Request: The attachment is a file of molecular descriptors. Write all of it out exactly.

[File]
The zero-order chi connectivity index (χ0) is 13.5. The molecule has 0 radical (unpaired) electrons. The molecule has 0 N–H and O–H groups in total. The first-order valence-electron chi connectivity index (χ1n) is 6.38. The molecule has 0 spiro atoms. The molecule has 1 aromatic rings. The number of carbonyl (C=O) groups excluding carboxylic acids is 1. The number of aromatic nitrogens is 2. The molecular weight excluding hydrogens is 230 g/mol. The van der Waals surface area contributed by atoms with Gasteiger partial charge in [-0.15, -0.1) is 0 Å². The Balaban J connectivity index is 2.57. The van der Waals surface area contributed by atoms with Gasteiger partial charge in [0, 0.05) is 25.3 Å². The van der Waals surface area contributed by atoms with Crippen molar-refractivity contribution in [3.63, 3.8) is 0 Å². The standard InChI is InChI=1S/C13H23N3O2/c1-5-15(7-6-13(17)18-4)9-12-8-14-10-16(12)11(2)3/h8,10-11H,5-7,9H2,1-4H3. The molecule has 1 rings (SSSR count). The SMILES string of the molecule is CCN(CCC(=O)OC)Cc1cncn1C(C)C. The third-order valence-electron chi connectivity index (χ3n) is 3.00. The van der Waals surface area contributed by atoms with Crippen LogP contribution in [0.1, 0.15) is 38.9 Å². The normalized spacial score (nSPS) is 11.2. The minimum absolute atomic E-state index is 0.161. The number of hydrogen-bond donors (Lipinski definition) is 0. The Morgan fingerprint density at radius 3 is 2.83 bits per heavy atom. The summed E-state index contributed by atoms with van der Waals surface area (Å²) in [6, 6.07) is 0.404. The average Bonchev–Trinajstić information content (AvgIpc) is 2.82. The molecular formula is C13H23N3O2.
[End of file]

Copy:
The zero-order chi connectivity index (χ0) is 13.5. The molecule has 0 radical (unpaired) electrons. The molecule has 0 N–H and O–H groups in total. The first-order valence-electron chi connectivity index (χ1n) is 6.38. The molecule has 0 spiro atoms. The molecule has 1 aromatic rings. The number of carbonyl (C=O) groups excluding carboxylic acids is 1. The number of aromatic nitrogens is 2. The molecular weight excluding hydrogens is 230 g/mol. The van der Waals surface area contributed by atoms with Gasteiger partial charge in [-0.15, -0.1) is 0 Å². The Balaban J connectivity index is 2.57. The van der Waals surface area contributed by atoms with Gasteiger partial charge in [0, 0.05) is 25.3 Å². The van der Waals surface area contributed by atoms with Crippen molar-refractivity contribution in [3.63, 3.8) is 0 Å². The standard InChI is InChI=1S/C13H23N3O2/c1-5-15(7-6-13(17)18-4)9-12-8-14-10-16(12)11(2)3/h8,10-11H,5-7,9H2,1-4H3. The molecule has 1 rings (SSSR count). The SMILES string of the molecule is CCN(CCC(=O)OC)Cc1cncn1C(C)C. The third-order valence-electron chi connectivity index (χ3n) is 3.00. The van der Waals surface area contributed by atoms with Crippen LogP contribution in [0.1, 0.15) is 38.9 Å². The normalized spacial score (nSPS) is 11.2. The minimum absolute atomic E-state index is 0.161. The number of hydrogen-bond donors (Lipinski definition) is 0. The Morgan fingerprint density at radius 3 is 2.83 bits per heavy atom. The summed E-state index contributed by atoms with van der Waals surface area (Å²) in [6, 6.07) is 0.404. The average Bonchev–Trinajstić information content (AvgIpc) is 2.82. The molecular formula is C13H23N3O2.